An IRGB-Cnr team and the University of Sassari identified the genetic defect associated with multiple sclerosis and lupus. The discovery opens the doors to the development of new drugs and personalized therapies.
The indicted gene is Tnfsf13B, responsible for the synthesis of Baff cytokine, a protein with immunotological functions. Its anomaly is linked to the risk of developing two autoimmune diseases, lupus and multiple sclerosis. The first affects skin, kidneys and other organs; The second concerns the myelin of the central nervous system.
Both diseases are multifactorial. This means that the autoimmune reaction is stimulated by both genetic factors and environmental factors. The more causes of the disease you discover, the easier it is to understand the biological mechanisms and to understand which are the best therapeutic targets. This creates the premises for personalized therapies tailored to individual needs. Searching for causes conflicts however with the complexity of the immune system.
The team analyzed the genome sequencing of thousands of individuals, both healthy and diseased. It also took into account their immunological profiles. All this lasted 6 years, during which they identified a correlation between the Tnfsf13B gene, the risk of lupus and multiple sclerosis. In this way they also identified previously unknown mechanisms.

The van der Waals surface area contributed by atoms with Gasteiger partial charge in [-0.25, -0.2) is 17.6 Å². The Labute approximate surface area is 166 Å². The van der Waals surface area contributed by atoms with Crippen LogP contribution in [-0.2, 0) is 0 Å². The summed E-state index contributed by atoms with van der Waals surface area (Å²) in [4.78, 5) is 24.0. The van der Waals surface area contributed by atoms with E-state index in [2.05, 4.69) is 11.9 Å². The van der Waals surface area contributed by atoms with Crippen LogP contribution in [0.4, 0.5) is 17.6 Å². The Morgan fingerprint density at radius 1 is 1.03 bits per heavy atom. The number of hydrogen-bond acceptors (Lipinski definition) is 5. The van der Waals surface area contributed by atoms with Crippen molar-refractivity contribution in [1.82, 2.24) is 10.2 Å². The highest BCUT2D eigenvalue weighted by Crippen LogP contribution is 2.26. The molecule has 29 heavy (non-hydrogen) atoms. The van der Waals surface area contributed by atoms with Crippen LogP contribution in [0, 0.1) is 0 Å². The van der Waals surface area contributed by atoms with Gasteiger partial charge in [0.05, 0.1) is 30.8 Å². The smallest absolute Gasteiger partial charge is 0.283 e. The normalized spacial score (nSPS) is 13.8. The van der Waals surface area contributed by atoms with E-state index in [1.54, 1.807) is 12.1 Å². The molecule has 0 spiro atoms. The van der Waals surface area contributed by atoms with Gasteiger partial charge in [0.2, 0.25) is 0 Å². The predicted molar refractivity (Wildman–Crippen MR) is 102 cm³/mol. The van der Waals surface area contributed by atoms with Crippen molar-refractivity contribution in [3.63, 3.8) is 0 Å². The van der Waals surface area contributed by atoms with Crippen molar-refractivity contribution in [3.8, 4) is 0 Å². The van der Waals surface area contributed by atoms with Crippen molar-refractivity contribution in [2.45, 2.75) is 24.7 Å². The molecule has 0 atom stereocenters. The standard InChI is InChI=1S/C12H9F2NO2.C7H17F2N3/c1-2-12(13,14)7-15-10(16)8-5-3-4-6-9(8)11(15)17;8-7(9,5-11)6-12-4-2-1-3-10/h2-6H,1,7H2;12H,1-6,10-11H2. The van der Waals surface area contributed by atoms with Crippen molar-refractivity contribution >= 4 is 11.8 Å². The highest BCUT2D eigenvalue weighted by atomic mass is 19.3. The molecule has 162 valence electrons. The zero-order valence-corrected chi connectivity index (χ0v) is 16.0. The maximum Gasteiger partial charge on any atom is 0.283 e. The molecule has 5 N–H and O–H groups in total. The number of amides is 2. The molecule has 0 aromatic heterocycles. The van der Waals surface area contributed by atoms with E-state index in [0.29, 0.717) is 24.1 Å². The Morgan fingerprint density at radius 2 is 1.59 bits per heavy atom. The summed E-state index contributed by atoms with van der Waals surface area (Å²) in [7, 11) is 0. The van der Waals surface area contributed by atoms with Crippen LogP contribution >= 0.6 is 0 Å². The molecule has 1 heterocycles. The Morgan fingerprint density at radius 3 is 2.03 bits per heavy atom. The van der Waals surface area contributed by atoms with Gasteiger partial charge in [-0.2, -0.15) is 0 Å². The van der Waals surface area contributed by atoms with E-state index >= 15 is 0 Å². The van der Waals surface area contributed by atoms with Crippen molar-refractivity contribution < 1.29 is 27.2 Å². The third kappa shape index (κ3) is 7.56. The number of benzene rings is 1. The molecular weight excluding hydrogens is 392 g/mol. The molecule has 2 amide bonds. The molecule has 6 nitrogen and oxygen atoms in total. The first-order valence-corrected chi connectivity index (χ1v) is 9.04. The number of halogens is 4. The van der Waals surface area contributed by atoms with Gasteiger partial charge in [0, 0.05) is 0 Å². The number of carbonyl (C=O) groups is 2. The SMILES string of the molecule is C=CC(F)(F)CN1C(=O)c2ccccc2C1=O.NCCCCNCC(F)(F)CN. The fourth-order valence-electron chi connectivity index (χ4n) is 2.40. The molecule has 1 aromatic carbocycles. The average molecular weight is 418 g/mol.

For many years, researchers have considered T lymphocytes as the first cause of multiple sclerosis. The study also reveals that B lymphocytes also play a primary role in the development of the disease. Under normal conditions they produce antibodies, but in other cases they participate in the inflammatory response typical of autoimmune diseases.
Thanks to what has been discovered, now many facets of these two diseases are clearer. This is the laying of concrete foundations for the development of new treatments and personalized therapies.